Reflecting rising demand for herbal medicine, domestic cultivation of crops used to make such products is expanding.
The Nara Prefectural Government launched a project at the end of 2012 to promote the cultivation and processing of medicinal plants for herbal drugs to help revitalize communities in mountainous areas.
Farmers near the Kitora tomb in Asuka, Nara Prefecture, harvested “dong quai,” or female ginseng, on some 1,000 sq. meters of land in December.
“This year’s dong quai is good quality,” said Masayoshi Yamamoto, leader of Eino Kitora, a group of local farmers who have been cultivating the plant for medicine to make use of the increasingly idle farmland being caused by the village’s depopulation.
Dong quai cultivated in Nara is called Yamato Tohki and is a prefectural specialty. The roots of the plant, after being immersed in boiling water and dried, are used especially to treat female ailments because they are believed to improve blood circulation.
Demand for herbal medicines is growing in Japan because 90 percent of doctors now use them for treatment since related studies were added to medical school curricula in 2001.
The Toyama Prefectural Medical Plants Center is promoting the cultivation of “shakuyaku” (peonies) because its roots can be used to ease stomach and head pain.
“We provide shakuyaku seeds and those of other medicinal plants to farmers and teach them how to grow them,” said Isamu Ohe, head of the center.
Last fall, a record 8.1 tons of shakuyaku were shipped from Toyama Prefecture.
The Toyama Prefectural Government has launched a joint project with universities in the prefecture and neighboring Ishikawa Prefecture to develop natural drugs. Studies are underway to develop a cancer-fighting drug from a compound found in white birch trees.
In Tsuwano, Shimane Prefecture, a venture called Nichihara Research and Development Laboratories Inc. inoculates silkworm pupae with Cordyceps sinensis, a type of fungi parasitic, to produce a revitalizing, anti-fatigue agent.
The town government gets 5 percent of the sales generated by the agent as it holds patents on the culturing technique.
“We expect sales to increase in fiscal 2015 from the ¥40 million we saw in fiscal 2014,” Nichihara President Jun Saeki said.
Domestic production of herbal drugs has expanded 26 percent over the past five years due to their rising use by doctors, according to the Agriculture, Forestry and Fisheries Ministry.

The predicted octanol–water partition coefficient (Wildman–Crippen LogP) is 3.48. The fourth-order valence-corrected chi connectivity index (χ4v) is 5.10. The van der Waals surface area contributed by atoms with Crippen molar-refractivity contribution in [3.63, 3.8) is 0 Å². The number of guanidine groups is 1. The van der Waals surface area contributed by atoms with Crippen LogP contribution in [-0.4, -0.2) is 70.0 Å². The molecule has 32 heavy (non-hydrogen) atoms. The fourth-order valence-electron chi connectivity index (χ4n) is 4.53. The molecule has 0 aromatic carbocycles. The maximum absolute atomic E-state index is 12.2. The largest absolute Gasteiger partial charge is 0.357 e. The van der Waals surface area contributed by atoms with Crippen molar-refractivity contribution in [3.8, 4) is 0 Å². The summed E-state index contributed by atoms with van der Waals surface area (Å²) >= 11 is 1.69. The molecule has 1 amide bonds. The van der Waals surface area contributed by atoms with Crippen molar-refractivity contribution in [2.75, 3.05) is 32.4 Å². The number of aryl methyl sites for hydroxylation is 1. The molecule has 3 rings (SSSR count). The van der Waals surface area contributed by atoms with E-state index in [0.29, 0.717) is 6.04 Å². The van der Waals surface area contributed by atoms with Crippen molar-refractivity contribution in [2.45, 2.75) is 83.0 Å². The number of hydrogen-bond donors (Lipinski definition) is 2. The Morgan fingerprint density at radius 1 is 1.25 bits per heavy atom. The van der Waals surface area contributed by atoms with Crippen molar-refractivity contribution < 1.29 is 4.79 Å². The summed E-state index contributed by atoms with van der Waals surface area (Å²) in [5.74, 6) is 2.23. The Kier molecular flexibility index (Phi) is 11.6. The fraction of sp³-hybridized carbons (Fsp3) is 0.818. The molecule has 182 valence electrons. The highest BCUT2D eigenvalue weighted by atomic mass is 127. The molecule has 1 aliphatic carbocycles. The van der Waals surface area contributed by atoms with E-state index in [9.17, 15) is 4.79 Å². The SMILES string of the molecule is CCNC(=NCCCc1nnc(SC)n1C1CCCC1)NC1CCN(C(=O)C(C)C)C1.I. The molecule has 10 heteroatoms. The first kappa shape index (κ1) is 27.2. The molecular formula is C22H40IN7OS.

And yet, herbal drugs produced in Japan account for only 12 percent of those used in the country. Chinese imports account for 80 percent.
As China has limited exports of certain herbal plants on the grounds of environmental protection amid growing domestic demand for natural drugs, the ministry plans to increase the domestic production of medicinal crops from 2014 by 1.5 times in 2016.
In particular, the ministry will seek to boost the output of “kanzo” (licorice), which is used in 70 percent of Japanese herbal medicines, as it is said to be effective in easing cramps and pains while neutralizing poisons. While 1,267 tons of kanzo were consumed in Japan in 2008, the entire amount was imported from China.
Experimental cultivation of kanzo has started in Hidaka in Hokkaido and Tainai in Niigata Prefecture, among other places, to prepare for widespread production of the sweet root.
As part of the project, the farm ministry and the Health, Labor and Welfare Ministry jointly began a matchmaking program in 2012 to help growers sell their produce to pharmaceutical companies.
In a related development, companies and local governments interested in herbal medicines established a study panel last May with an eye to creating a ¥10 trillion industry that will cultivate medicinal crops and process them into products for use by medical institutions as well as food and cosmetics makers.
Professor Kenji Watanabe of Keio University’s School of Medicine, who heads the panel, said, “Cultivation of medicinal crops offers a solution to the issue of increasing idle farmland.”
The panel aims to “make Japan a sustainable country through widespread use of herbal medicine,” he added.
In a time of both misinformation and too much information, quality journalism is more crucial than ever.
By subscribing, you can help us get the story right.